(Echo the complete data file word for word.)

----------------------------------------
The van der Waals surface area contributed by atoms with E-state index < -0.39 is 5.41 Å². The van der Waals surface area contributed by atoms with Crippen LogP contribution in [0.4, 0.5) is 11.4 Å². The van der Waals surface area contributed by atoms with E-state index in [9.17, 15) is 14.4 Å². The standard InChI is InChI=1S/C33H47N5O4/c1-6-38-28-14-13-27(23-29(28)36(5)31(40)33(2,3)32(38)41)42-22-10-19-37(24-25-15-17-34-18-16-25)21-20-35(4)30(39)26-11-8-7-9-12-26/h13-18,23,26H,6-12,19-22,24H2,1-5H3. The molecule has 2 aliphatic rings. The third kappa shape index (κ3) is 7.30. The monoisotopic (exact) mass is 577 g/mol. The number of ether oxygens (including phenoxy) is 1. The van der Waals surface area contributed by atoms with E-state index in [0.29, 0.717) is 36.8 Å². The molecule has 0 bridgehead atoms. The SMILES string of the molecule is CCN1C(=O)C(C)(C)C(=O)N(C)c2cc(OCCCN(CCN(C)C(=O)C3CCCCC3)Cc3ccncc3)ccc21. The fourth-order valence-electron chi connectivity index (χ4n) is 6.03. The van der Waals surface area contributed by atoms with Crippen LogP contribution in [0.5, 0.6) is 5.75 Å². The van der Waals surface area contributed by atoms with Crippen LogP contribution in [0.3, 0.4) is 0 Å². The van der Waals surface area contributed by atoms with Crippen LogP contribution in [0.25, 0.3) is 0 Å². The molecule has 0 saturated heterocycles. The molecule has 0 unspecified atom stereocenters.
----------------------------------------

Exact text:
The van der Waals surface area contributed by atoms with E-state index < -0.39 is 5.41 Å². The van der Waals surface area contributed by atoms with Crippen LogP contribution in [0.4, 0.5) is 11.4 Å². The van der Waals surface area contributed by atoms with E-state index in [9.17, 15) is 14.4 Å². The standard InChI is InChI=1S/C33H47N5O4/c1-6-38-28-14-13-27(23-29(28)36(5)31(40)33(2,3)32(38)41)42-22-10-19-37(24-25-15-17-34-18-16-25)21-20-35(4)30(39)26-11-8-7-9-12-26/h13-18,23,26H,6-12,19-22,24H2,1-5H3. The molecule has 2 aliphatic rings. The third kappa shape index (κ3) is 7.30. The monoisotopic (exact) mass is 577 g/mol. The number of ether oxygens (including phenoxy) is 1. The van der Waals surface area contributed by atoms with E-state index in [0.29, 0.717) is 36.8 Å². The molecule has 0 bridgehead atoms. The SMILES string of the molecule is CCN1C(=O)C(C)(C)C(=O)N(C)c2cc(OCCCN(CCN(C)C(=O)C3CCCCC3)Cc3ccncc3)ccc21. The fourth-order valence-electron chi connectivity index (χ4n) is 6.03. The van der Waals surface area contributed by atoms with Crippen LogP contribution in [0.5, 0.6) is 5.75 Å². The van der Waals surface area contributed by atoms with Crippen LogP contribution in [0.3, 0.4) is 0 Å². The van der Waals surface area contributed by atoms with Crippen LogP contribution in [0.25, 0.3) is 0 Å². The molecule has 0 saturated heterocycles. The molecule has 0 unspecified atom stereocenters.